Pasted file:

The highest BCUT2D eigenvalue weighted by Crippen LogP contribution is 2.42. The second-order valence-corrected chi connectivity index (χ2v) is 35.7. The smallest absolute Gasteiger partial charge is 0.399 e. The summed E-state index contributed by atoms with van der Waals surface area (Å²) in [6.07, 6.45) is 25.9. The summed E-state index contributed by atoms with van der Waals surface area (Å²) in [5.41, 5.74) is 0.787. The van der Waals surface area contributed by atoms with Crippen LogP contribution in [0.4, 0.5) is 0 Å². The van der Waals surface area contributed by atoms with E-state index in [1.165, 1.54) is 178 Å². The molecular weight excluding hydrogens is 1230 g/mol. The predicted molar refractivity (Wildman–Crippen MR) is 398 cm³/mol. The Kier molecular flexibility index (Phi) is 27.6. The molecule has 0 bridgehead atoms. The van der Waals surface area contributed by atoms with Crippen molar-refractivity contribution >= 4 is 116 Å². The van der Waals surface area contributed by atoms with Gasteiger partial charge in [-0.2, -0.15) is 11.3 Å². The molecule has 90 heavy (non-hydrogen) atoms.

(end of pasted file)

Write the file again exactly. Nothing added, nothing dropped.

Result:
The highest BCUT2D eigenvalue weighted by Crippen LogP contribution is 2.42. The second-order valence-corrected chi connectivity index (χ2v) is 35.7. The smallest absolute Gasteiger partial charge is 0.399 e. The summed E-state index contributed by atoms with van der Waals surface area (Å²) in [6.07, 6.45) is 25.9. The summed E-state index contributed by atoms with van der Waals surface area (Å²) in [5.41, 5.74) is 0.787. The van der Waals surface area contributed by atoms with Crippen LogP contribution in [0.4, 0.5) is 0 Å². The van der Waals surface area contributed by atoms with E-state index in [1.165, 1.54) is 178 Å². The molecular weight excluding hydrogens is 1230 g/mol. The predicted molar refractivity (Wildman–Crippen MR) is 398 cm³/mol. The Kier molecular flexibility index (Phi) is 27.6. The molecule has 0 bridgehead atoms. The van der Waals surface area contributed by atoms with Crippen molar-refractivity contribution >= 4 is 116 Å². The van der Waals surface area contributed by atoms with Gasteiger partial charge in [-0.2, -0.15) is 11.3 Å². The molecule has 90 heavy (non-hydrogen) atoms.